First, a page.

GSA redesigns fed regulation tracking system

By replacing an old mainframe database system with a new World Wide Web-enabled system, the General Services Administration is making it easier for federal agencies to submit, manage and update their regulatory information.

The Office of Management and Budget requires all agencies to publish in the Unified Agenda of Regulatory and Deregulatory Actions and the Regulatory Plan—which appear in the Federal Register twice a year and once a year, respectively—every regulation they plan, propose or pass. All of this information is gathered in a database maintained by the General Services Administration's Regulatory Information Service Center (RISC) and can be searched online by the public or OMB.

The system GSA designed for collecting and storing the information in 1983 has not been updated until now, and the Model 204 mainframe database software the center used has long since been replaced. The database itself was stored in a high-security building that required agencies to go through many security hoops to submit or update their data either electronically or by hard copy.

"That all made it cumbersome for the people at the agencies to enter the data," said Ronald Kelly, executive director of RISC. "Since the late 1980s we've been trying to work out a plan to redesign the system."A combination of funding, personnel and timing issues held off that redesign until last year, when the center met with agencies to ask them what kinds of changes they would like to see and then contracted with Seta Corp. to make the changes.

The system is now based on Oracle Corp.'s Oracle8i Web-enabled database. The redesign will bring the system back on level with current technology, which is an important step because it will make a lot of little improvements that could result in a major improvement, said Bob Hinchman, senior counsel for the Office of Policy Development at the Justice Department.

One improvement is in simple ease of use, he said. The commands on the old system "were highly nonintuitive," and any unfamiliarity could lead to mistakes like accidentally knocking yourself entirely out of the system in mid-transaction, Hinchman said.

Agencies will be able to access the system over the Internet, and RISC also made sure there would be enough security so that each agency could view its data without worrying about it being accessed by anyone else. All of this should add up to a much better process, Kelly said. "They will hopefully have to apply a lot less time and effort into entering and updating their data," he said.

Agencies also will be able to get instant feedback if they have entered the data incorrectly. OMB has a specific format and terminology for all of the entries, and agencies often make mistakes when they input data. The center generated reports for each agency detailing discrepancies so they could be fixed before the final printed version was released.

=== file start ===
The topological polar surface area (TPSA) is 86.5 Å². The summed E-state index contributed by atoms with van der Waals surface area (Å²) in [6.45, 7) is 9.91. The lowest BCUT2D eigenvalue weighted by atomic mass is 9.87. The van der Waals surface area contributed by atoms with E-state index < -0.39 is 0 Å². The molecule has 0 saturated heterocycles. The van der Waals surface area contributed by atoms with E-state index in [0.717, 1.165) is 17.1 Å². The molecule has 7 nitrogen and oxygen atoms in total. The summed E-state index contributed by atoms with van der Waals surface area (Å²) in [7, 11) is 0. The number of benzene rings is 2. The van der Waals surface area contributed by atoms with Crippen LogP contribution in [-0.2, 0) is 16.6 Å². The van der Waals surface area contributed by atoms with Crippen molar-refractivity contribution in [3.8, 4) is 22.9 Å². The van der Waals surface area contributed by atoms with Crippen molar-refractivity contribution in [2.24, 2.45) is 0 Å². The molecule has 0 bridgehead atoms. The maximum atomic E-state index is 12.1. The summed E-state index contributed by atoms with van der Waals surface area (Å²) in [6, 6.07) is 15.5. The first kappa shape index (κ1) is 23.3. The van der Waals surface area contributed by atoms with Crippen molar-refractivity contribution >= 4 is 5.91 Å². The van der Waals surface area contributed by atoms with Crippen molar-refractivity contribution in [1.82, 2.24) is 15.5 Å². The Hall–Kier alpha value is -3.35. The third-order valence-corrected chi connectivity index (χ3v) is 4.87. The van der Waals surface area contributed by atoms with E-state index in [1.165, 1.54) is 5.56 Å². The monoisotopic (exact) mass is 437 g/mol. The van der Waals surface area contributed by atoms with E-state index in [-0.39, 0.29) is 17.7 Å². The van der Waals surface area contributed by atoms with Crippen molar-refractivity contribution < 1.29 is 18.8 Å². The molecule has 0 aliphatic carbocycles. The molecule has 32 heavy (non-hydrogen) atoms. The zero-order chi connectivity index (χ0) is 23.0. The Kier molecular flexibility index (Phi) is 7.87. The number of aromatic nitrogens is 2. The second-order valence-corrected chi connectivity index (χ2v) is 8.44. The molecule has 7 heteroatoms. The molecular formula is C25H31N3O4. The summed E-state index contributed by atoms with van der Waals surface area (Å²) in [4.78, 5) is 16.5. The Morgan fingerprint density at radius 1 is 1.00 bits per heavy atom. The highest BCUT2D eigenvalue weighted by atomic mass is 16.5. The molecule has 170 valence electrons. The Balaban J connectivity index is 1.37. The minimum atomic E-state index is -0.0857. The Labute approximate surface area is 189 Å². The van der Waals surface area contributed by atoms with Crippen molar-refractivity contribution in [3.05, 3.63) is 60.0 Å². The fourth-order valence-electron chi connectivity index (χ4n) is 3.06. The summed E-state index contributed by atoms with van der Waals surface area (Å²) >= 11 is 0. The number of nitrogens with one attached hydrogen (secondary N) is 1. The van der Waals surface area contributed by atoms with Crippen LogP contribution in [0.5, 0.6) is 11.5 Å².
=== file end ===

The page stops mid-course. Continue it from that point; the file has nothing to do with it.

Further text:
"We could do it in a day if everything went right, but it could take several," Kelly said. Using the new Web-enabled database, agencies can generate these reports themselves from their own systems whenever they want.

"Under the new system, I can update and enter and immediately generate a report on my PC, which saves an enormous amount of time, especially if you make a mistake," Hinchman said.

The center has several other features to add to the system eventually, including enabling agencies to use the center's database as their own regulation management tool and making the Unified Agenda and the Regulatory Plan reflect real-time changes made by agencies, Kelly said.

Two and a half years ago, recognizing the shortcomings of the old system, RISC gave agencies the option of creating their own systems. The Transportation Department and the Environmental Protection Agency took GSA up on this offer, but DOT is now moving back to the GSA system, said Jeanne Kowalski, senior research analyst at the Office of the Secretary of Transportation.

DOT did not tie its system into many others within the agency—unlike the EPA, which made its system the basis for several others—so it will not be hard to move back to GSA's system, Kowalski said.

The new functionality added by RISC, including being able to edit and spell-check entries as they are being submitted, are a big part of DOT's decision. "They have done a great job, and I think they looked at a lot of the systems that have been developed in that two-year window," Kowalski said.

The agency also will get consistent training from RISC across DOT offices, access to any improvements made and the support of a governmentwide system. DOT also will be able to eliminate the help desk that it established to maintain the internal database and much of the double-entry required by reporting to two systems.

"We just see so many advantages to going back to this governmentwide system," Kowalski said.


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